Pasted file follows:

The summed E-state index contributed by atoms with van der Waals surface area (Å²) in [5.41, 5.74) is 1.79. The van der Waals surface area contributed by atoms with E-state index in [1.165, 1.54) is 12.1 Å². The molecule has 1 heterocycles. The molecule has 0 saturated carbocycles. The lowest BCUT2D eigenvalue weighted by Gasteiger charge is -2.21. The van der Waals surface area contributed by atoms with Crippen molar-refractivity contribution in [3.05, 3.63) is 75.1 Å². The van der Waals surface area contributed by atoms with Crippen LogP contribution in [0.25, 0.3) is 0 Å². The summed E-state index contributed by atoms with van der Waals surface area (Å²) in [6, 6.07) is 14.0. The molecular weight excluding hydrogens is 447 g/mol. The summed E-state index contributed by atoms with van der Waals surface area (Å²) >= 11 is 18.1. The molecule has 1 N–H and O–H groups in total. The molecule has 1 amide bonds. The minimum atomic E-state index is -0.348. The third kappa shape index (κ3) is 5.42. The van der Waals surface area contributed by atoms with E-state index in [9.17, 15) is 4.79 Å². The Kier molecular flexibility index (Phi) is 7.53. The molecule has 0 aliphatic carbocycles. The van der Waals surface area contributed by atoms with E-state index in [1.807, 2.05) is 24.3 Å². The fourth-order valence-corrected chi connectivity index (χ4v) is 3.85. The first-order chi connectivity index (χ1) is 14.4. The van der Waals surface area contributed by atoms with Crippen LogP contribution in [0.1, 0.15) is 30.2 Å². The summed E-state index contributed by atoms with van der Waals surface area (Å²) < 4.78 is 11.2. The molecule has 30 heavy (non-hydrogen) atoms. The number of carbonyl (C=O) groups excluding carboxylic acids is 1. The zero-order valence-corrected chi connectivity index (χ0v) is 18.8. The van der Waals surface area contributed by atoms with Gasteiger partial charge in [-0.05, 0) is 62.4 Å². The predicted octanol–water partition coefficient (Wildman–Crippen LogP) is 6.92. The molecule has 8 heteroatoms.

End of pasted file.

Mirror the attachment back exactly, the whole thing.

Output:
The summed E-state index contributed by atoms with van der Waals surface area (Å²) in [5.41, 5.74) is 1.79. The van der Waals surface area contributed by atoms with E-state index in [1.165, 1.54) is 12.1 Å². The molecule has 1 heterocycles. The molecule has 0 saturated carbocycles. The lowest BCUT2D eigenvalue weighted by Gasteiger charge is -2.21. The van der Waals surface area contributed by atoms with Crippen molar-refractivity contribution in [3.05, 3.63) is 75.1 Å². The van der Waals surface area contributed by atoms with Crippen LogP contribution in [0.25, 0.3) is 0 Å². The summed E-state index contributed by atoms with van der Waals surface area (Å²) in [6, 6.07) is 14.0. The molecular weight excluding hydrogens is 447 g/mol. The summed E-state index contributed by atoms with van der Waals surface area (Å²) >= 11 is 18.1. The molecule has 1 N–H and O–H groups in total. The molecule has 1 amide bonds. The minimum atomic E-state index is -0.348. The third kappa shape index (κ3) is 5.42. The van der Waals surface area contributed by atoms with E-state index in [9.17, 15) is 4.79 Å². The Kier molecular flexibility index (Phi) is 7.53. The molecule has 0 aliphatic carbocycles. The van der Waals surface area contributed by atoms with E-state index in [1.807, 2.05) is 24.3 Å². The fourth-order valence-corrected chi connectivity index (χ4v) is 3.85. The first-order chi connectivity index (χ1) is 14.4. The van der Waals surface area contributed by atoms with Crippen LogP contribution in [0.1, 0.15) is 30.2 Å². The summed E-state index contributed by atoms with van der Waals surface area (Å²) < 4.78 is 11.2. The molecule has 30 heavy (non-hydrogen) atoms. The number of carbonyl (C=O) groups excluding carboxylic acids is 1. The zero-order valence-corrected chi connectivity index (χ0v) is 18.8. The van der Waals surface area contributed by atoms with Gasteiger partial charge in [-0.05, 0) is 62.4 Å². The predicted octanol–water partition coefficient (Wildman–Crippen LogP) is 6.92. The molecule has 8 heteroatoms.